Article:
Family Offices Stand Alone
Family offices are picking up the traits of institutions, but service providers haven’t figured that out yet, said industry expert.
In the investor community, it may be said that there has been a long standing dichotomy of retail and institutional investors. But today, middle ground exists within the family office. Such vehicles manage wealth for a single or multi family unit, via trusts.
In the case of some high-profile hedge fund managers, notably, George Soros, a family office can be borne from the resistance to financial regulation. Soros closed his 25 billion fund, Soros Fund Management LLC, to outside investors and declared himself a family office.
“Family Offices are neither institutional nor retail, but they use more institutional products; they follow the model of endowments, quite often,” said Robert Testa, senior analyst at Cerulli Associates. The firm tracks trends within asset management via compiling data and conducting research.
“Their investment horizon is long, and there is a less of a focus on wealth creation, but rather, preservation,” Testa noted. Such a long-term view groups the asset allocation of family offices with that of pensions; both are heavily concentrated in fixed income, and diversify via alternative strategies.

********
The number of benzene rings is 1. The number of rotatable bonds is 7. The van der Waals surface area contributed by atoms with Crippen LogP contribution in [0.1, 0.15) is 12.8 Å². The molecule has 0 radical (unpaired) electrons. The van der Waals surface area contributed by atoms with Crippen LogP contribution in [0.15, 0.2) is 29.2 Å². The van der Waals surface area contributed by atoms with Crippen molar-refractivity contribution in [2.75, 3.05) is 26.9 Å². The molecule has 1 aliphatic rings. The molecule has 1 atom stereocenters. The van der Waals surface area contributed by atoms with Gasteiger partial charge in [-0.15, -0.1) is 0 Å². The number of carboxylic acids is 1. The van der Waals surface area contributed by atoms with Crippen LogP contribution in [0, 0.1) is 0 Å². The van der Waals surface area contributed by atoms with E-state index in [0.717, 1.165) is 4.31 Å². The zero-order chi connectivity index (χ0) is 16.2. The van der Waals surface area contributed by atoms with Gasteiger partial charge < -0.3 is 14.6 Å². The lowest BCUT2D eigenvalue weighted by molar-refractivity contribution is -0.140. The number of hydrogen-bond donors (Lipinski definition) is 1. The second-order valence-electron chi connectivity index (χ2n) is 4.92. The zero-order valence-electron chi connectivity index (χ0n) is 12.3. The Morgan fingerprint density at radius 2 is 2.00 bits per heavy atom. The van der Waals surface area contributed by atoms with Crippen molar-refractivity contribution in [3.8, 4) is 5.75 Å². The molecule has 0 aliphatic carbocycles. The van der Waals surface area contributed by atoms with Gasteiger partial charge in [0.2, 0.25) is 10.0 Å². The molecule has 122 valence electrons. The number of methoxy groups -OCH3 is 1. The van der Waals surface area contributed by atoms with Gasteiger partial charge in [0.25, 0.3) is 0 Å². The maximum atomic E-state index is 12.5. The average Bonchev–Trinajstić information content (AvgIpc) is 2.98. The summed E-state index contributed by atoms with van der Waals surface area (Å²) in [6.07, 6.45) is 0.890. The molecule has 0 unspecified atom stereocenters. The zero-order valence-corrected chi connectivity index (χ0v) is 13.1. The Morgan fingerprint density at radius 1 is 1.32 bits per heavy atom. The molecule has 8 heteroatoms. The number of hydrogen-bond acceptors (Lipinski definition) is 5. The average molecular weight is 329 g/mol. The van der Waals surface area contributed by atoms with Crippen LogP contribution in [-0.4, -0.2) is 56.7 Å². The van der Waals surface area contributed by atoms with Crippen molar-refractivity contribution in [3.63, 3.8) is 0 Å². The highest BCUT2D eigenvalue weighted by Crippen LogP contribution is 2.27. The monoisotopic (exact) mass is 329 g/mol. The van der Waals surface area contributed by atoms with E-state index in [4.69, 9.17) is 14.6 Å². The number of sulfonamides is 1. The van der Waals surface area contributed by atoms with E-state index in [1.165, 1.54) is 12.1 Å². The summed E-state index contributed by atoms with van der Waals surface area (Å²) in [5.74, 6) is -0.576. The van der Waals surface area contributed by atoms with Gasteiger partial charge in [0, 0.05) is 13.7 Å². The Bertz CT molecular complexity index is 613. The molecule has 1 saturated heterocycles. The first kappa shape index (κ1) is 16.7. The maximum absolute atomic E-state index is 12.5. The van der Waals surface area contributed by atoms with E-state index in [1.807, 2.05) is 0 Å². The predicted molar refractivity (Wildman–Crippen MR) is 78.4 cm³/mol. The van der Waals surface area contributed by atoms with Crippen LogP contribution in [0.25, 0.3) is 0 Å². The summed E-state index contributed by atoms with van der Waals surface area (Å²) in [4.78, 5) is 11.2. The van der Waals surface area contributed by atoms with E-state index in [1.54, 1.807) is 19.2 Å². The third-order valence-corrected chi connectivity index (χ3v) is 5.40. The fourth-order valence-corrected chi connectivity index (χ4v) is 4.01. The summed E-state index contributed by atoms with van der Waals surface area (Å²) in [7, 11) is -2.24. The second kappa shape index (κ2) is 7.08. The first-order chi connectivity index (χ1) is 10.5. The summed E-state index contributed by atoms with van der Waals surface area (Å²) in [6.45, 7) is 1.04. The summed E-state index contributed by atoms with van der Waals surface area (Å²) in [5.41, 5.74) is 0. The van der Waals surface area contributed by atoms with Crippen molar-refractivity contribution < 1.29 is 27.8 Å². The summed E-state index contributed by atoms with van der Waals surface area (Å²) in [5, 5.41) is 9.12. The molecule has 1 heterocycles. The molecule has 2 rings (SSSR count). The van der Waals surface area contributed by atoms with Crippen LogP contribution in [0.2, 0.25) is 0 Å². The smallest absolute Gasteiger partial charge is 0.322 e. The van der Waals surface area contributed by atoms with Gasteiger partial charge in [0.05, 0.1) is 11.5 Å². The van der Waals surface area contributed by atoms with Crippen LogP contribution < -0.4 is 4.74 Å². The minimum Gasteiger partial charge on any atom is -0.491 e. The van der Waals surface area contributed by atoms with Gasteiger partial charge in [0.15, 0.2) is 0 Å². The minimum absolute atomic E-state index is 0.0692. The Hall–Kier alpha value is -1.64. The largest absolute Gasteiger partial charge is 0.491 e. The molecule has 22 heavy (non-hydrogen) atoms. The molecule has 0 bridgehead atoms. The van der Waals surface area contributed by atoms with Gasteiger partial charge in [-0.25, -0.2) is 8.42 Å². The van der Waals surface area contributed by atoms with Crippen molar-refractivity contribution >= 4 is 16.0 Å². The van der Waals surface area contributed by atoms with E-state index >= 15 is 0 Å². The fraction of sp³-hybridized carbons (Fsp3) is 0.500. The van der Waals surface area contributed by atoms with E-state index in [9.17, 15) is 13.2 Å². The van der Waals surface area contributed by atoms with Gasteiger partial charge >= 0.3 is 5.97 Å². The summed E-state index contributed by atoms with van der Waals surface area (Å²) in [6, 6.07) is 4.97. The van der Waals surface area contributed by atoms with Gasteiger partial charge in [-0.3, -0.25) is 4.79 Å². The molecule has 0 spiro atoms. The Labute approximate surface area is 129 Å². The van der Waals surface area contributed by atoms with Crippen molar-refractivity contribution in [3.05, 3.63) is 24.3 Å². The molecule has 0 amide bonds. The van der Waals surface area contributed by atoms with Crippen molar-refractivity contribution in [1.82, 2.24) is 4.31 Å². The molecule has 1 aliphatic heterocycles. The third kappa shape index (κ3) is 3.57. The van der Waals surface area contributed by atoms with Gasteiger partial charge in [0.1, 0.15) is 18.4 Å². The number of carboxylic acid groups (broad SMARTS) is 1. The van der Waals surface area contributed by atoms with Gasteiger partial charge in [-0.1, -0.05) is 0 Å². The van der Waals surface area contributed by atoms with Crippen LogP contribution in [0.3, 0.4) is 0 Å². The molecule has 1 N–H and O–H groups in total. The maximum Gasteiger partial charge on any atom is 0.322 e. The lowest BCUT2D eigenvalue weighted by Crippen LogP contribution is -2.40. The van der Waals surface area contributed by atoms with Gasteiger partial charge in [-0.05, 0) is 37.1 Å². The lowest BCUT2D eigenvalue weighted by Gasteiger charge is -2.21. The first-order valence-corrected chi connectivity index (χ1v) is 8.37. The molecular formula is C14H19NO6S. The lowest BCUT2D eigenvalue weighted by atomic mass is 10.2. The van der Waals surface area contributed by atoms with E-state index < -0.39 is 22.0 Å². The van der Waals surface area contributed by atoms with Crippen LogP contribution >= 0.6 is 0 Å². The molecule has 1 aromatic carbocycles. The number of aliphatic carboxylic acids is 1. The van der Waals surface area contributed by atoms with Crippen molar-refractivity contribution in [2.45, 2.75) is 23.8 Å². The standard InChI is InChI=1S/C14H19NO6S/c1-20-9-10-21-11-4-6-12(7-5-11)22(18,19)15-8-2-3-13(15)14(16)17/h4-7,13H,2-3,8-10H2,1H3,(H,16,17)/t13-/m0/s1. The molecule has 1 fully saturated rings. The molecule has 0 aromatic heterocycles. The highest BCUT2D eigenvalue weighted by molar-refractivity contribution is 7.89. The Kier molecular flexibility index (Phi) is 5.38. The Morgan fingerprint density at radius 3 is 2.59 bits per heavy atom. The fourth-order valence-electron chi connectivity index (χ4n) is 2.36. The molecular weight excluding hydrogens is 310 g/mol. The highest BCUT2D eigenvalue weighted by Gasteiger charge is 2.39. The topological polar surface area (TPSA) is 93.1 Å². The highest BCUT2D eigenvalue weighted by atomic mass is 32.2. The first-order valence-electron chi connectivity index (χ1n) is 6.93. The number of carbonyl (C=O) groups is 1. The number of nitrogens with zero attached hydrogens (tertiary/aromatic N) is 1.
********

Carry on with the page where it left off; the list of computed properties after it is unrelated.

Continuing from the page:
“Family offices use alternative asset classes, such as timber, and private equity. They have a lot of open architecture and use third party asset managers,” Testa noted.
Family offices are usually the first to allocate to newer, unknown managers, Testa cited.
“They’ll work with those with just a three year track record and with a variety of different strategies,” he said. “They also really like separate accounts, because separate accounts harbor a lot of transparency and liquidity.”
Family offices are also active in using consultants for manager selection, and consultancies are taking note. Global consultancy Mercer acquired Hammond Associates earlier this year, a firm well-versed within the wealth management channel.
“They will engage with consultants, but many actually do the full CIO (chief investment officer) outsourcing,” Testa noted of family offices. “They’re weakly staffed and they don’t have a lot of professionals to invest in operational due diligence, so they look outside for that.”
Consultants can help family offices conduct “operational due diligence” on managers, but don’t fulfill all third party needs. One area that is particularly lacking is in within technology, according to Testa.
On providing technology and infrastructure to family offices, Testa said, “nobody has truly nailed it yet.”
“There are different providers out there. We’re seeing custodial banks starting to provide technology solutions, such as Northern Trust. They’re providing everything from order management; to the aggregation of net worth…the same is true for Fidelity. Many of these places have in-house technology.”
Testa highlighted that family offices are arising in different shapes and sizes—from small, single family units to larger, multi-family trusts that may even be subsidiaries of large banks, which calls for “a lot of activity, and new product and development” within the technology vendor space.